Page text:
I remember first hearing about this story a long time ago watching the Simpsons. I then came across the film, and I remember watching it and thinking, huh. This seems like perhaps it’s a lesbian romance. Turns out I was on the money, so I decided to actually go and read the book. I’m not quite sure where I got my copy of this book from. Somehow it just manifested itself on my bookshelf. There’s no pricetag on it so maybe it was a donation? Either way, it turned out that my bestie and I were reading the same book at the same time, so we thought we’d make it an extravaganza and watch the film together as well.
“Fried Green Tomatoes at the Whistle Stop Cafe” is a novel by Fannie Flagg that spans from the 1920s to the 1980s in Alabama, USA. Jumping back and forth through time, and told through little vignettes and articles, the novel is a sweeping story of a small town and the people in it through the Depression and World War II. In the 1980s is Evelyn, a woman who is losing her identity, her sense of purpose and even potentially her marriage now her children have moved out of home. When she meets the reminiscing Mrs Threadgoode at the same retirement home as her mother-in-law, Evelyn is revitalised by her stories. In particular is the story of incorrigible tomboy Idgie, how she came to meet the beautiful and kind Ruth and the life they built together at a little cafe.
Flagg is a natural storyteller and this is the perfect book to pick up and read a couple of the short chapters at a time, then come back to again later. It’s a great balance of diverse and interesting characters against charming little stories. Reading this book, you can’t ignore that it was published in 1987. In some ways it absolutely broke ground, especially with respect to disability, women’s rights, homelessness and legitimising LGBTIQ relationships. I loved the character of Stump and how his community and his family rallied around him to help him thrive after his accident. I loved how accepting everyone was of Idgie’s gender identity and of her relationship with Ruth. I loved how much humanity Flagg injects into this novel, especially using the character of Smokey to explore homelessness, alcoholism and a transient lifestyle. In other ways this book has aged a bit, especially regarding the racial commentary. At time it’s hard to separate Mrs Threadgoode’s well-meaning yet archaic comments about African American people, and Flagg’s own views.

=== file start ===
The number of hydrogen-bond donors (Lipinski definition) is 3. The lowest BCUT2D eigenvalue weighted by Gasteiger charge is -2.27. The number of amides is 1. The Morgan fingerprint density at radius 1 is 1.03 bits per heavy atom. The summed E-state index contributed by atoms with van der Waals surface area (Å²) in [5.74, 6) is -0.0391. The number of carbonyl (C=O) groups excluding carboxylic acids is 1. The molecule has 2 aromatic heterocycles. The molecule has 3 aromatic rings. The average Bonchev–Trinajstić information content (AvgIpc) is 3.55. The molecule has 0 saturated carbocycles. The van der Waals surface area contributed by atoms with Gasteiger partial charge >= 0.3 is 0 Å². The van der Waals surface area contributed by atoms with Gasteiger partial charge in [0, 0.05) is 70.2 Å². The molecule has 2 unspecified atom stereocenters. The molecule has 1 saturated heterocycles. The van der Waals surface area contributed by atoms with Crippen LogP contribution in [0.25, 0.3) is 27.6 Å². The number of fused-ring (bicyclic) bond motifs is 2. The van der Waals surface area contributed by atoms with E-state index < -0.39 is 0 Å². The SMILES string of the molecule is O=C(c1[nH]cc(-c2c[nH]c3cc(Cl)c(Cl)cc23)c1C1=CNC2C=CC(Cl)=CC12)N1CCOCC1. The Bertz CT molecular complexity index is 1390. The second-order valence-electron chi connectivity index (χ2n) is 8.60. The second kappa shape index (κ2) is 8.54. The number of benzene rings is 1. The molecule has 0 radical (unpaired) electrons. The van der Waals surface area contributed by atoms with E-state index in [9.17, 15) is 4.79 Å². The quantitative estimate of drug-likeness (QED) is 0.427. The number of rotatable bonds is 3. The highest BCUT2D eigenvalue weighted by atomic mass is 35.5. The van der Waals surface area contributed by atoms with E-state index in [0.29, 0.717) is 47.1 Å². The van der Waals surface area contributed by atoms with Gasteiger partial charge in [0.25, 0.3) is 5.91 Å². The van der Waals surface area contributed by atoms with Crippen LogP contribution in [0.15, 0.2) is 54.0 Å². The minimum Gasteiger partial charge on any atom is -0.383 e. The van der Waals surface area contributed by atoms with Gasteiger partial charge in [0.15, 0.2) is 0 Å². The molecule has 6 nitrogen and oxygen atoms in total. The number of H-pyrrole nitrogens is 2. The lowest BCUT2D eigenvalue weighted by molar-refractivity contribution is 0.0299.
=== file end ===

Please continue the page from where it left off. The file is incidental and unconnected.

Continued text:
I can’t talk about this book without mentioning my favourite part. If you follow this blog, you know how I feel about books with recipes in the back. This book has SO many recipes in the back. Food is such an important part of the story, both in the present and in the past, and really give the book a sense of place. Having the opportunity to cook some of those recipes, including the titular fried green tomatoes which my bestie nailed, really added to the whole experience.
A fun, lighthearted story with some more serious aspects at time, I enjoyed the book a lot and enjoyed cooking the recipes even more.